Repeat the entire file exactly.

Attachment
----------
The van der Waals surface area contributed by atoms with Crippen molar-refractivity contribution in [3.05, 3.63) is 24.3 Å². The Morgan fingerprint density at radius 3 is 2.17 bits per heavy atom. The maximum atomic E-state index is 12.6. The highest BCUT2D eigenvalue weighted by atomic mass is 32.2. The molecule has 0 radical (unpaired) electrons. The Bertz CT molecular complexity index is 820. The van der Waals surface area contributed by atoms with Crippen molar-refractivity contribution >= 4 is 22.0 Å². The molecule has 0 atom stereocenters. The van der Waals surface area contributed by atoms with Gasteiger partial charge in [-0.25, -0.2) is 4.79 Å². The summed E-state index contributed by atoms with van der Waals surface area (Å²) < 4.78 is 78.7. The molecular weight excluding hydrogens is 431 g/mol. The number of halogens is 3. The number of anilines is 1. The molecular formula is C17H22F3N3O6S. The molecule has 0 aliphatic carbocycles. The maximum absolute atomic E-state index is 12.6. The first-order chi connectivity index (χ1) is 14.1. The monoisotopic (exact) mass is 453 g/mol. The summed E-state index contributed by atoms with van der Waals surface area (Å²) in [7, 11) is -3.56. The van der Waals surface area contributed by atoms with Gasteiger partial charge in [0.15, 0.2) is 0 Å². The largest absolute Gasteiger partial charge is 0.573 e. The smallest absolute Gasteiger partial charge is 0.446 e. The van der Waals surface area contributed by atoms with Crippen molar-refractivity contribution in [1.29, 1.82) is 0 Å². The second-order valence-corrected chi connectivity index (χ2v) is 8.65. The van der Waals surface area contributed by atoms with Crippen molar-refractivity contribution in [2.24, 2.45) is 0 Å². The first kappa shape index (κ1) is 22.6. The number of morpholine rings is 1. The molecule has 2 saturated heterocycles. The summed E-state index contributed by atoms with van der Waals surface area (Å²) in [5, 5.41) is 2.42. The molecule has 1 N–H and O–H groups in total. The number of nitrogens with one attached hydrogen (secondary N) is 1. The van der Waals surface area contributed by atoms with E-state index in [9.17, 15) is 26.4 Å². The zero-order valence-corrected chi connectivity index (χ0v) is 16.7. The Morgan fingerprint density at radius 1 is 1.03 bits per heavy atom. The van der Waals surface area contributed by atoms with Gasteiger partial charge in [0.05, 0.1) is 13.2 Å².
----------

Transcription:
The van der Waals surface area contributed by atoms with Crippen molar-refractivity contribution in [3.05, 3.63) is 24.3 Å². The Morgan fingerprint density at radius 3 is 2.17 bits per heavy atom. The maximum atomic E-state index is 12.6. The highest BCUT2D eigenvalue weighted by atomic mass is 32.2. The molecule has 0 radical (unpaired) electrons. The Bertz CT molecular complexity index is 820. The van der Waals surface area contributed by atoms with Crippen molar-refractivity contribution >= 4 is 22.0 Å². The molecule has 0 atom stereocenters. The van der Waals surface area contributed by atoms with Gasteiger partial charge in [-0.25, -0.2) is 4.79 Å². The summed E-state index contributed by atoms with van der Waals surface area (Å²) < 4.78 is 78.7. The molecular weight excluding hydrogens is 431 g/mol. The number of halogens is 3. The number of anilines is 1. The molecular formula is C17H22F3N3O6S. The molecule has 0 aliphatic carbocycles. The maximum absolute atomic E-state index is 12.6. The first-order chi connectivity index (χ1) is 14.1. The monoisotopic (exact) mass is 453 g/mol. The summed E-state index contributed by atoms with van der Waals surface area (Å²) in [7, 11) is -3.56. The van der Waals surface area contributed by atoms with Gasteiger partial charge in [0.15, 0.2) is 0 Å². The largest absolute Gasteiger partial charge is 0.573 e. The smallest absolute Gasteiger partial charge is 0.446 e. The van der Waals surface area contributed by atoms with Crippen molar-refractivity contribution in [1.29, 1.82) is 0 Å². The second-order valence-corrected chi connectivity index (χ2v) is 8.65. The van der Waals surface area contributed by atoms with Crippen molar-refractivity contribution in [2.24, 2.45) is 0 Å². The first kappa shape index (κ1) is 22.6. The number of morpholine rings is 1. The molecule has 2 saturated heterocycles. The summed E-state index contributed by atoms with van der Waals surface area (Å²) in [5, 5.41) is 2.42. The molecule has 1 N–H and O–H groups in total. The number of nitrogens with one attached hydrogen (secondary N) is 1. The van der Waals surface area contributed by atoms with E-state index in [9.17, 15) is 26.4 Å². The zero-order valence-corrected chi connectivity index (χ0v) is 16.7. The Morgan fingerprint density at radius 1 is 1.03 bits per heavy atom. The van der Waals surface area contributed by atoms with Gasteiger partial charge in [0.05, 0.1) is 13.2 Å².